Granddaughter of diplomat who saved Jewish refugees keeping his spirit alive
Madoka Sugihara, 51, never had a chance to hear directly from her grandfather Chiune Sugihara about his heroic efforts as a Japanese diplomat during World War II to issue visas to help thousands of Jews escape from Nazi persecution.
But through the stories of the offspring of the survivors who were offered the “Visas for Life” to flee from Europe, Madoka Sugihara feels the continuing significance of what the diplomat did in defiance of the Japanese Foreign Ministry’s policy at that time.
“In an age when conflicts show no end, I want to speak out about the value of human life and the importance of having the courage to take actions,” she said, adding that her mission is to pass on the stories about her grandfather, often dubbed Japan’s Oskar Schindler, a German who provided Jews with a safe haven during World War II.
In September last year, she was in Australia to meet Susan Hearst, 70, whose mother was among the so-called Sugihara visa survivors. Hearst said in tears that she would “not be here” had her mother not received the visa.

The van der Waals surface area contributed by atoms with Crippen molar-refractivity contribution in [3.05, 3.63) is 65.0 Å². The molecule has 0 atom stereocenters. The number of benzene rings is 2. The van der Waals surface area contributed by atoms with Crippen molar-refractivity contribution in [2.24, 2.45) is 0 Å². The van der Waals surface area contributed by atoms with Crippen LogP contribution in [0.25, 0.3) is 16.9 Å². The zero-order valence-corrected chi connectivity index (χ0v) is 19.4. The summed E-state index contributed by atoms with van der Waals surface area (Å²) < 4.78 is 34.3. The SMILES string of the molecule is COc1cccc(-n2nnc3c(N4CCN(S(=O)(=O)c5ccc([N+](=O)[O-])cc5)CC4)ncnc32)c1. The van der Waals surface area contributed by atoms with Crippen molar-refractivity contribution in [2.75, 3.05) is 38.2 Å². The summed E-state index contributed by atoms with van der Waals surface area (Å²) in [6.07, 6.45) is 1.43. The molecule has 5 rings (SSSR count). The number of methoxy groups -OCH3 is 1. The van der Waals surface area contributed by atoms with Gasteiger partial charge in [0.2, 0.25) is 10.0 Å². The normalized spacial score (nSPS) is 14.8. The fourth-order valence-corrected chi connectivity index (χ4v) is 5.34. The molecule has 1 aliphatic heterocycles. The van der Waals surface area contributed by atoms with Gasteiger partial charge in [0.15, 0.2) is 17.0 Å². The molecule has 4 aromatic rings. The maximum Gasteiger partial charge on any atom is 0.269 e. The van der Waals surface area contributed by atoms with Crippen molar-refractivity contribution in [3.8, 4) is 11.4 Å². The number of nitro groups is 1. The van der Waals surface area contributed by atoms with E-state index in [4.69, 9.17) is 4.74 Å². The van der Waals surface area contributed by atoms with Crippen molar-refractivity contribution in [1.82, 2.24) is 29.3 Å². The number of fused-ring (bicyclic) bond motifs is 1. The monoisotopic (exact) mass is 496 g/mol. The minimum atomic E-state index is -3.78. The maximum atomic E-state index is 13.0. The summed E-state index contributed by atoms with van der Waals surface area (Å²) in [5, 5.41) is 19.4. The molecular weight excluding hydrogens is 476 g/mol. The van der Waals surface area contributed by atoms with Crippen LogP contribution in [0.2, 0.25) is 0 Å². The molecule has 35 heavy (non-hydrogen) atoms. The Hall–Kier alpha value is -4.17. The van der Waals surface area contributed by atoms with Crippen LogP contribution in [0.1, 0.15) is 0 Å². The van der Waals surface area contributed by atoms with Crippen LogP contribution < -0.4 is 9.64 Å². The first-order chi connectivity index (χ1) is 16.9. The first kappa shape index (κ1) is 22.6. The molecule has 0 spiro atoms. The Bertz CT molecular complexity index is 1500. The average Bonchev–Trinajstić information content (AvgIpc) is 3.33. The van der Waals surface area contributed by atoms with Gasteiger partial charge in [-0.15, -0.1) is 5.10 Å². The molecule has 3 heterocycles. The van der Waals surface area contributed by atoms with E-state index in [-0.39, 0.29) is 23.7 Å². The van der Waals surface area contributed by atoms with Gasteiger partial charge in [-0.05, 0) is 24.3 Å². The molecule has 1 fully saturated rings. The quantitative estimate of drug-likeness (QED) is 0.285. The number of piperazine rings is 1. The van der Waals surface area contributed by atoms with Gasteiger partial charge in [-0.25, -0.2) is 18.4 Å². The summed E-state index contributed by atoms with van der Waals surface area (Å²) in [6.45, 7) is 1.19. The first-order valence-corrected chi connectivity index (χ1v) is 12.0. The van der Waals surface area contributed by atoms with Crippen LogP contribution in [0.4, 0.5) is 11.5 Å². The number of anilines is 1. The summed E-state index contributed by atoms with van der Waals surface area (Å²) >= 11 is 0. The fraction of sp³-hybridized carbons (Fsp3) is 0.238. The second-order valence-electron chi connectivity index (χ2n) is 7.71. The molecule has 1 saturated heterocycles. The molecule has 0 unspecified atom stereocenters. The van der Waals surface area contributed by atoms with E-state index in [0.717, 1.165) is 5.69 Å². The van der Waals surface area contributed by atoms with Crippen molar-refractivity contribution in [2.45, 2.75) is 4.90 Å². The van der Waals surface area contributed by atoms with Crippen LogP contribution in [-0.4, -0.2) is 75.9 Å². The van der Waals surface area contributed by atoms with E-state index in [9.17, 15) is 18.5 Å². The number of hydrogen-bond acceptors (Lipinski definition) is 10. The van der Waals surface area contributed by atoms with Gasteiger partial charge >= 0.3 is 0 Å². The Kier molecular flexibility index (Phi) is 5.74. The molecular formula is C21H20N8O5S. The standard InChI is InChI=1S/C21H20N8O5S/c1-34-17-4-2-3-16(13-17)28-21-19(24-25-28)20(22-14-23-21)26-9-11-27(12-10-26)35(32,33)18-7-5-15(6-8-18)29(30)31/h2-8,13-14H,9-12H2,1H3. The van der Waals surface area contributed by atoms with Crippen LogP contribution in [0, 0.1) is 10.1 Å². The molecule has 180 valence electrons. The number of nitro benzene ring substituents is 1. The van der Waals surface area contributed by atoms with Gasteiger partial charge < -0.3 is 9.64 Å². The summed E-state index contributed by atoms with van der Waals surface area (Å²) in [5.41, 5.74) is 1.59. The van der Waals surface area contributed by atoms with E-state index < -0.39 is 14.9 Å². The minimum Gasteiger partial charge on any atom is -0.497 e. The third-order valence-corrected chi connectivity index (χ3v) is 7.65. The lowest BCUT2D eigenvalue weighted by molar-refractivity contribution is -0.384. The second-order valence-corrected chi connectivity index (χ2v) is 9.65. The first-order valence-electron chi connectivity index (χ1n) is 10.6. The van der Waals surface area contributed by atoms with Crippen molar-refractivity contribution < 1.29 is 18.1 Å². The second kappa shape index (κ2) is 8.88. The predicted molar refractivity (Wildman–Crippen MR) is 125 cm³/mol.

“Thank you for the gift of life,” Hearst was quoted as telling Madoka Sugihara, who is vice chair of a Tokyo-based nonprofit organization seeking to publicize Chiune Sugihara’s activities.
Originally from Poland, Susan’s mother Maria Kamm, 97, fled to neighboring Lithuania as many other Jews did following the German invasion of their country in September 1939.
Chiune Sugihara was at that time a Japanese acting consul in the then Lithuanian capital Kaunas. Jewish refugees, desperately seeking a way out of Europe as persecution of Jews escalated, approached the Japanese Consulate in Kaunas to seek transit visas to pass through Japan and go to another country.
The diplomat sought permission from the Japanese Foreign Ministry to issue the transit visas but it was denied. He then started writing thousands of visas himself, risking his own career, for about a month until the last minute of his departure from Lithuania in 1940, according to the website of the Chiune Sugihara Memorial Hall.
Read More: Japan Today